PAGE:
Drawing a One-Point Perspective Using the Office Method


One-Point Perspective.jpg

This workflow describes the process of drawing the simplest form of perspective, a one-point projection, using the 'office' method of projecting from plan and elevational information.
Uses Tool(s) Drafting Board
Some or all of the information on this page is incomplete, incorrect, irrelevant or confusing. Please help clean it up if you are able.
This tutorial defines an appropriate topic and goal, but fails to adequately cover the techniques required to meet this goal. A set of step-by-step images and tutorial videos are required.

The wide-scale introduction of computers in the design studio has largely rendered the production of hand-drawn perspectives unnecessary. The skills and conceptual grasp of projective geometry that is required to perform this task, however, remain very much relevant and form an excellent basis for mastering more complex 3d modeling operations.

Terminology: the following terminology will be used to bring us through a drawing example. While some of them may seem confusing, they will likely make more sense as we begin drawing: (terminology from Mo Zell's Architectural Drawing Course)

  • Station Point (SP): Location of the observer in space
  • Picture Plane (PP): Transparent plane that intersects the cone of vision
  • Sightline (SL): A line that extends from the Station Point at eye level through the Picture Plane.
  • Horizon Line: This line depicts the eye level of an average height viewer. Typically this is about 5ft above the ground plane.
  • Cone of Vision (CV): The conical volume that is the viewable area from the Station Point. Typically considered to be a 60-degree cone from the eye.
  • Measuring Line (ML): This is the only line that can be measured as a true dimension, same scale as the measured drawing from which the perspective is produced (typically a plan).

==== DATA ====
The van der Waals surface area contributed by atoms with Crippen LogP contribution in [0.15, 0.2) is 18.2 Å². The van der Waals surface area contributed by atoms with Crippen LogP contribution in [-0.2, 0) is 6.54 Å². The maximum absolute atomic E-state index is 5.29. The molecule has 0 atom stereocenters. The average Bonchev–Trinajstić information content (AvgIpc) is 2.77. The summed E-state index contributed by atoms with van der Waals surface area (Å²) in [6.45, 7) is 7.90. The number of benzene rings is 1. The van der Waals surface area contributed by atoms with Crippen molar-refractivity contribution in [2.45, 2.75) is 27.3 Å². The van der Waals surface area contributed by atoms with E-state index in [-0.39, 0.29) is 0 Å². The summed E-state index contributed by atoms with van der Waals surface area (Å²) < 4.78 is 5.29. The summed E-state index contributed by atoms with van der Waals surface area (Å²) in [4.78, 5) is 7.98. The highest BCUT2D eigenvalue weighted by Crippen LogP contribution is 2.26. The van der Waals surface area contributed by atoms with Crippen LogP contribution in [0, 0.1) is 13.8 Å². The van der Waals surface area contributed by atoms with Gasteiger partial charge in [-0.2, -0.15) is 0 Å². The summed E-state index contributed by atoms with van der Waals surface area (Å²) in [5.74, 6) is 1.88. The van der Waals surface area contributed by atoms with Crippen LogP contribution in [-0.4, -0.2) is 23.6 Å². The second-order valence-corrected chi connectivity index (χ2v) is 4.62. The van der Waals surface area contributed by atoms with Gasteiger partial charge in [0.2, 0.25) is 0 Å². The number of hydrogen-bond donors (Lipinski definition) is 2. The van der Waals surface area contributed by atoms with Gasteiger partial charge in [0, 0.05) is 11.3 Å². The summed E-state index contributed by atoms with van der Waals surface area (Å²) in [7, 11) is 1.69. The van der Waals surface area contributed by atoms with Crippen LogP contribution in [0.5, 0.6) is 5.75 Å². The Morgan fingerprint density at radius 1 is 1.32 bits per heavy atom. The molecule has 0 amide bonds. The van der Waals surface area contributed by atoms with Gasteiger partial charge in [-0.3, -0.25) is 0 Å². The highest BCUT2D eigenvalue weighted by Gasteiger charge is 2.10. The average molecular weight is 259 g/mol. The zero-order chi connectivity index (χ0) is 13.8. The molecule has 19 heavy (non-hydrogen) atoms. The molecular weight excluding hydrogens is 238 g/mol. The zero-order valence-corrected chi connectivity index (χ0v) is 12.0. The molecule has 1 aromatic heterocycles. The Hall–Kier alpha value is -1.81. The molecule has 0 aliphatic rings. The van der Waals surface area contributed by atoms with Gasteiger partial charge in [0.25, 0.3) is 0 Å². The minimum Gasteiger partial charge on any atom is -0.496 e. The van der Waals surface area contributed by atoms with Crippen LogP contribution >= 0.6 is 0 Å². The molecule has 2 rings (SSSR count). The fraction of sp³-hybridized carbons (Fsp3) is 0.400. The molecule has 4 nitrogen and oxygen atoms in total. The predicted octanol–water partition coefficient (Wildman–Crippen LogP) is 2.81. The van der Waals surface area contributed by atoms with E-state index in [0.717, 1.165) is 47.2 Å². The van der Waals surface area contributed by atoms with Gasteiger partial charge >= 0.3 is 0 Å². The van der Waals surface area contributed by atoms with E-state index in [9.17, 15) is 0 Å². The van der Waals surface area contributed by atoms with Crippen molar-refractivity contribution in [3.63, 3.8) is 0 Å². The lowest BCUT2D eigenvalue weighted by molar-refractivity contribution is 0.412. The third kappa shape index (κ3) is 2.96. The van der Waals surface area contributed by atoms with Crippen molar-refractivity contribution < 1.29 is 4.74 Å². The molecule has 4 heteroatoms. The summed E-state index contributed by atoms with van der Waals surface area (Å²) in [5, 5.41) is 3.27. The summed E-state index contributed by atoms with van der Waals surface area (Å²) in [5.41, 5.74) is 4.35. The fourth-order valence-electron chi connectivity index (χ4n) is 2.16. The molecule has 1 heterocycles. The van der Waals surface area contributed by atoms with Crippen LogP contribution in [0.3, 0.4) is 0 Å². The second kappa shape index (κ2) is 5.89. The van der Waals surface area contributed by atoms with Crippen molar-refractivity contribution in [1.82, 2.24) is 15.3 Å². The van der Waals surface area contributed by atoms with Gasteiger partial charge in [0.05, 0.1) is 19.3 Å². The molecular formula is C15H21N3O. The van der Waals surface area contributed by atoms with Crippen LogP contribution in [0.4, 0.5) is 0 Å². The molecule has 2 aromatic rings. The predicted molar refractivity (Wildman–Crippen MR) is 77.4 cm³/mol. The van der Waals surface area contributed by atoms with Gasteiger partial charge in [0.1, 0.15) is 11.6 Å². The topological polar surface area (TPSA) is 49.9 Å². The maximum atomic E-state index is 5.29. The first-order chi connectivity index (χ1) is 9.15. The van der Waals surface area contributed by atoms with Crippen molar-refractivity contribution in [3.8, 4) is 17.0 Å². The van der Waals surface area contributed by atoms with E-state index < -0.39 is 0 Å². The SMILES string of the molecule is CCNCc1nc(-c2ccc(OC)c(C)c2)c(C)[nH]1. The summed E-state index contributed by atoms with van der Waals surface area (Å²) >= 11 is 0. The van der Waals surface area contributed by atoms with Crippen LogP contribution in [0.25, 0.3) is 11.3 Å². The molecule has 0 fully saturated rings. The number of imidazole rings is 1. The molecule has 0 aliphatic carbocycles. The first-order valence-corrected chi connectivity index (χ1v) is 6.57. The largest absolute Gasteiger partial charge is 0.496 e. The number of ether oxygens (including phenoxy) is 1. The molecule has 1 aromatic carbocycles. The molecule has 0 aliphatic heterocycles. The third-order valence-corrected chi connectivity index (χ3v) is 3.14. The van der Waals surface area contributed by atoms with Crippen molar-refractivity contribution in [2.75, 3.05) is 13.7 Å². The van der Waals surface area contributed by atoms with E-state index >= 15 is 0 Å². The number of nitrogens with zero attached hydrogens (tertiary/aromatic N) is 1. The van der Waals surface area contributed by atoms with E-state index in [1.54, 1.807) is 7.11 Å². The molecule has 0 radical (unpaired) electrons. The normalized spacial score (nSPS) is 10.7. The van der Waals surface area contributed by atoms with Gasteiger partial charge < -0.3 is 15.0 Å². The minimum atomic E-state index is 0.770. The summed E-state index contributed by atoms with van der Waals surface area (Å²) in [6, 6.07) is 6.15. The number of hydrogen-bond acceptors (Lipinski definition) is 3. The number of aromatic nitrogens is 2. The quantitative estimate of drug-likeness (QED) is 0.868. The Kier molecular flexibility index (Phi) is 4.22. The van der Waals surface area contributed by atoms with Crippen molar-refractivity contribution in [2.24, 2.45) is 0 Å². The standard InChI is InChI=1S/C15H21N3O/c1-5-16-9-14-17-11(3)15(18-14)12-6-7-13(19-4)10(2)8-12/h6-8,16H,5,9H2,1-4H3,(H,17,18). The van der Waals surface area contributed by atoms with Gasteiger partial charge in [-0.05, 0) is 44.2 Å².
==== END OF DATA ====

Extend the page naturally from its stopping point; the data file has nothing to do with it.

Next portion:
• Vanishing Point: A point on the horizon line where parallel horizontal lines converge.


Set Up Plan

Rotate so that the back wall is parallel to the Picture Plane. Lay trace or vellum over the secured plan.

Set Up Picture Plane

Draw the Picture Plane line over the back wall. Draw lines extending from the Station Point to the Picture Plane (60 degrees).

Establish Horizon Line

Draw the Horizon Line and Vanishing Point further down on the tracing paper. The Horizon line is located anywhere below the Picture Plane. The Station Point and the Vanishing Point are aligned vertically because this is a single point perspective.

True Measure Line

The back wall can be drawn according to scale, almost like an elevation. Create a measuring line to match the scale of the plan with the perspective drawing. This measuring line can be constructioned along the intersection from where CV and the interior walls. Attain the correct measurements from an associated section drawing. Vertical construction lines can be extended downwards to the perspective drawing for reference locations.

Establish Vanishing Point

Draw the vanishing point by connecting a line from the top and bottom of the wall to the VP. (These lines should be from the measuring line created earlier) Draw a vertical construction line down from the point of intersection between the PP and the CV. This creates the far edges of the wall.

Geometry Construction

Continue to draw any interior edges of the walls by connecting the SP to the piont on the plan, extending the line vertically down from the PP.

Common Problems